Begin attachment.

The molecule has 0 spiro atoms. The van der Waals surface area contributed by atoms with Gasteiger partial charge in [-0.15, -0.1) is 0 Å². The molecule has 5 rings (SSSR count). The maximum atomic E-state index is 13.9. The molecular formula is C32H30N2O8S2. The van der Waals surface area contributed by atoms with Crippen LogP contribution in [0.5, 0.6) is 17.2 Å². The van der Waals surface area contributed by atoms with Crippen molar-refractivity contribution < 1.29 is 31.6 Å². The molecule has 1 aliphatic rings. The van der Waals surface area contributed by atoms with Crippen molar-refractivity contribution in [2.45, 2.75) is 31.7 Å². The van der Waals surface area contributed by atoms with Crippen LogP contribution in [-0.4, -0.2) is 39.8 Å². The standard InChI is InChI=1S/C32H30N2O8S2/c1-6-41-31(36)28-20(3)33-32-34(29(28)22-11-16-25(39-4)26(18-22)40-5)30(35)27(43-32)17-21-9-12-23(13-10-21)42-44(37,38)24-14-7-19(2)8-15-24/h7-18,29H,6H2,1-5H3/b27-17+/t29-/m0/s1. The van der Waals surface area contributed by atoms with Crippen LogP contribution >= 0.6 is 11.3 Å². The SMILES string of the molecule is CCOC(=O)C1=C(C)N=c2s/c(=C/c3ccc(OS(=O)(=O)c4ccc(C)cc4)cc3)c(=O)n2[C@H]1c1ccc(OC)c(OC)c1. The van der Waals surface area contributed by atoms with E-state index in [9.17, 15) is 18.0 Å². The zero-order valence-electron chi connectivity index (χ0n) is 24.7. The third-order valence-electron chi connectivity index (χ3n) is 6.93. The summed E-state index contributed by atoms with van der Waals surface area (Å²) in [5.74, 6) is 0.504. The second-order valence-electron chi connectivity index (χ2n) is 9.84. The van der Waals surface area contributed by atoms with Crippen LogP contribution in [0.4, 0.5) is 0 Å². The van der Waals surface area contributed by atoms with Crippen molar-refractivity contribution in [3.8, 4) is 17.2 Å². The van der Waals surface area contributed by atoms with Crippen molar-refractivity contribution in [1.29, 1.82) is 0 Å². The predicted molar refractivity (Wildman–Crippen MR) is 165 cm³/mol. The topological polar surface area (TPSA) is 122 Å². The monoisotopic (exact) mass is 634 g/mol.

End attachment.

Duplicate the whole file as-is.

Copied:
The molecule has 0 spiro atoms. The van der Waals surface area contributed by atoms with Gasteiger partial charge in [-0.15, -0.1) is 0 Å². The molecule has 5 rings (SSSR count). The maximum atomic E-state index is 13.9. The molecular formula is C32H30N2O8S2. The van der Waals surface area contributed by atoms with Crippen LogP contribution in [0.5, 0.6) is 17.2 Å². The van der Waals surface area contributed by atoms with Crippen molar-refractivity contribution < 1.29 is 31.6 Å². The molecule has 1 aliphatic rings. The van der Waals surface area contributed by atoms with Crippen molar-refractivity contribution in [2.45, 2.75) is 31.7 Å². The van der Waals surface area contributed by atoms with Crippen LogP contribution in [-0.4, -0.2) is 39.8 Å². The standard InChI is InChI=1S/C32H30N2O8S2/c1-6-41-31(36)28-20(3)33-32-34(29(28)22-11-16-25(39-4)26(18-22)40-5)30(35)27(43-32)17-21-9-12-23(13-10-21)42-44(37,38)24-14-7-19(2)8-15-24/h7-18,29H,6H2,1-5H3/b27-17+/t29-/m0/s1. The van der Waals surface area contributed by atoms with Crippen LogP contribution >= 0.6 is 11.3 Å². The SMILES string of the molecule is CCOC(=O)C1=C(C)N=c2s/c(=C/c3ccc(OS(=O)(=O)c4ccc(C)cc4)cc3)c(=O)n2[C@H]1c1ccc(OC)c(OC)c1. The van der Waals surface area contributed by atoms with E-state index in [9.17, 15) is 18.0 Å². The zero-order valence-electron chi connectivity index (χ0n) is 24.7. The third-order valence-electron chi connectivity index (χ3n) is 6.93. The summed E-state index contributed by atoms with van der Waals surface area (Å²) in [5.74, 6) is 0.504. The second-order valence-electron chi connectivity index (χ2n) is 9.84. The van der Waals surface area contributed by atoms with Crippen LogP contribution in [0.4, 0.5) is 0 Å². The van der Waals surface area contributed by atoms with Crippen molar-refractivity contribution in [3.8, 4) is 17.2 Å². The van der Waals surface area contributed by atoms with Crippen molar-refractivity contribution in [1.29, 1.82) is 0 Å². The predicted molar refractivity (Wildman–Crippen MR) is 165 cm³/mol. The topological polar surface area (TPSA) is 122 Å². The monoisotopic (exact) mass is 634 g/mol.